My first studio project in Inha University Department of Architecture Engineering was the nine-square grid. That was in year 2000. I built a model with nine spaces, 3×3, then created relationships among those spaces by introducing different elements. Looking back, I wish I was more bold with the nine square project – twisting a row or two, shifting the walls, or even overlaying another nine square for experiment. After the nine-square grid project, I put together a field of objects; first one was with masses and the second one was with planes. While consciously placing and connecting the objects we also learned to familiarize ourselves with model making tools. The first three projects probably influenced my final project of that semester which came from shifting planes to play with light and create dynamic spaces.
Recently I found out that the nine-square grid project originated from 1953 in University of Texas, Austin. It was created by John Hejduk, Robert Slutzky, and Lee Hirsche. Perhaps it was the open-ended characteristic of the project that attracted me to architecture. There was no one correct answer. If metaphysics was taken as a method to ask “what is there?” and “what is it like?,” I suppose it is a good way to guide students start talking about their project. The problem I have now is that I do not recall having any meaningful conversations about my projects in that semester. Yes, time was tight. Producing four projects in one semester was not easy. We also had around 20-30 people per studio. But I do wish there were more dialogues and a search for why, because it would have helped immensely in design thought process later on.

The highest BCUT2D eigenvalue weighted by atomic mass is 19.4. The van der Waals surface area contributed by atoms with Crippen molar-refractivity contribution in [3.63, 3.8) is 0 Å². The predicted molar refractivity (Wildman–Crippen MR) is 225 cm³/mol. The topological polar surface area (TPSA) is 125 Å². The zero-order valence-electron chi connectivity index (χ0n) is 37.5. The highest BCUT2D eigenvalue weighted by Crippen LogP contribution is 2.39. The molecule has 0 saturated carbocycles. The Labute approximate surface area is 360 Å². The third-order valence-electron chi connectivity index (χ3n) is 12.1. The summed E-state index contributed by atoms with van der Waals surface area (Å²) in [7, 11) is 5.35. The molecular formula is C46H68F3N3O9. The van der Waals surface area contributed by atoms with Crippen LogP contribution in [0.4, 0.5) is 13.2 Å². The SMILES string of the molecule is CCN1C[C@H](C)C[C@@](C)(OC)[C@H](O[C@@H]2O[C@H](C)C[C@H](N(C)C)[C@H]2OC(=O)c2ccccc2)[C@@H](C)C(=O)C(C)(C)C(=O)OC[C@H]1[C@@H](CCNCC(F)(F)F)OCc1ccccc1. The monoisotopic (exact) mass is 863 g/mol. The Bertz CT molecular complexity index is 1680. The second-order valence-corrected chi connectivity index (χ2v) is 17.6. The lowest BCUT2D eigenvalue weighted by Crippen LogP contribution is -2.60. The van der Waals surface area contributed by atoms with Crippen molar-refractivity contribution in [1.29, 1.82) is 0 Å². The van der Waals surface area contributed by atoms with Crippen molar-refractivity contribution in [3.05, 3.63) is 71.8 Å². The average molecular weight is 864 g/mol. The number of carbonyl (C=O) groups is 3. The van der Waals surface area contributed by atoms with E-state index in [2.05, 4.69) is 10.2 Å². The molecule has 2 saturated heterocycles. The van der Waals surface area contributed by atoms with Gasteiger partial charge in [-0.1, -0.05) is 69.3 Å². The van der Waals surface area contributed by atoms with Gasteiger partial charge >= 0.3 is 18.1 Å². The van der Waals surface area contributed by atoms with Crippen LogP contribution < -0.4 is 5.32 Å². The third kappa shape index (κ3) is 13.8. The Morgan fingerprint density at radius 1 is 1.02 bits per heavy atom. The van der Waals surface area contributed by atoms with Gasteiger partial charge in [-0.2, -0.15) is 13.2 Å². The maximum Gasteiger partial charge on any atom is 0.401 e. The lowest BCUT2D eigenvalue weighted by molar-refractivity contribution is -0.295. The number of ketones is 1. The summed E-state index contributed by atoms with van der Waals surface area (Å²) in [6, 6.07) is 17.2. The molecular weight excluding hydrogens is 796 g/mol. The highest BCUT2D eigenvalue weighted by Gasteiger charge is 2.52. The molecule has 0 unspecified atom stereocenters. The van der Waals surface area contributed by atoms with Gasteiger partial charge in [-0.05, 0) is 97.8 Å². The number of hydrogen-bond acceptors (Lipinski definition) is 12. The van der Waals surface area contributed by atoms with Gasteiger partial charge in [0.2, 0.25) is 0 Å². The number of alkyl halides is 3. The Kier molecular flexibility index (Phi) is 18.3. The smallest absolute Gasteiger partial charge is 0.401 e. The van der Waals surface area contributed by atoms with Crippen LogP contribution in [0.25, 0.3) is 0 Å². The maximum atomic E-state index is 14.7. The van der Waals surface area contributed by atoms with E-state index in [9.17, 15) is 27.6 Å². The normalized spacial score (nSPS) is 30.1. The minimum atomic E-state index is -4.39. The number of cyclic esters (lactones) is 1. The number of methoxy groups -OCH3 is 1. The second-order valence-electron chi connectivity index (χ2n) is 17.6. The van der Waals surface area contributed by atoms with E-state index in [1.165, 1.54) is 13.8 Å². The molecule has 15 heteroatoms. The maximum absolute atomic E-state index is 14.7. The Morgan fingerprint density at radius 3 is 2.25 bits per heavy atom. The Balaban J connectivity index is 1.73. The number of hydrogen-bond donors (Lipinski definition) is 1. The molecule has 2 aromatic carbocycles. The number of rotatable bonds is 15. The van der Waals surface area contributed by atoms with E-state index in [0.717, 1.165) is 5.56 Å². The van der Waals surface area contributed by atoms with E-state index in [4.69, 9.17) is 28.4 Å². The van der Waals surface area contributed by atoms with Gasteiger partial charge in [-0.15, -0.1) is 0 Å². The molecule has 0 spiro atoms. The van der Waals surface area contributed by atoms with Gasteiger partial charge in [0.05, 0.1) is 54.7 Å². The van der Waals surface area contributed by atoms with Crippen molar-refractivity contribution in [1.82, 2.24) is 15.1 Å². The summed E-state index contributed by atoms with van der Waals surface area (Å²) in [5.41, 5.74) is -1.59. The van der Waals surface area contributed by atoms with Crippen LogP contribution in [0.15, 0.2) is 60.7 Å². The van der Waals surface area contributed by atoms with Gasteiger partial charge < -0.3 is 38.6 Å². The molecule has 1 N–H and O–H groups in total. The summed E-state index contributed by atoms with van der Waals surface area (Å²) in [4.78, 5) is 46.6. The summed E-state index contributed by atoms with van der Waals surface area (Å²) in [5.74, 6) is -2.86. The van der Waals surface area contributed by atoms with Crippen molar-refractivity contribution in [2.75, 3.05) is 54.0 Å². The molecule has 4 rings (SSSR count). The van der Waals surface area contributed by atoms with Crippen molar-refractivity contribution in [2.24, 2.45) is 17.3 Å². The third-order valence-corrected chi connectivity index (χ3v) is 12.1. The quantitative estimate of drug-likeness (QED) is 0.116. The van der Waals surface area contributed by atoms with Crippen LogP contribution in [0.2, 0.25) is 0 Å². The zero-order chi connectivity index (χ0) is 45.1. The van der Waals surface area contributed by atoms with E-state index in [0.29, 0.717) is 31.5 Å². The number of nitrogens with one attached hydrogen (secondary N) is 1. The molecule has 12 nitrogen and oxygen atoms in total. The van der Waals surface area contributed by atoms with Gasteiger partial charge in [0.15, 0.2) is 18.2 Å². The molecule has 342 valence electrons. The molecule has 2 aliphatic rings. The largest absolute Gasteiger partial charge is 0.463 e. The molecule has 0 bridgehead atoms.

The exploration of the line (derived from the Gestalt methods of Josef Albers) during the freshman year was an exercise on the abstraction of space, the understanding of the three-dimensional reality transformed into the two-dimensional flatness of its representation. Similarly focused, spatial investigations became the device for studio teaching: the famous “nine-square grid” problem was proposed by Hejduk and Slutzky with Lee Hirsche as an architectural problem in the junior studio. The metaphysical, open-ended quality of the exercise (a formal frame inside which the architectural project was developed) might be seen as a paradigm of the curriculum of the new program itself, and, at large, as a revision of the modern model.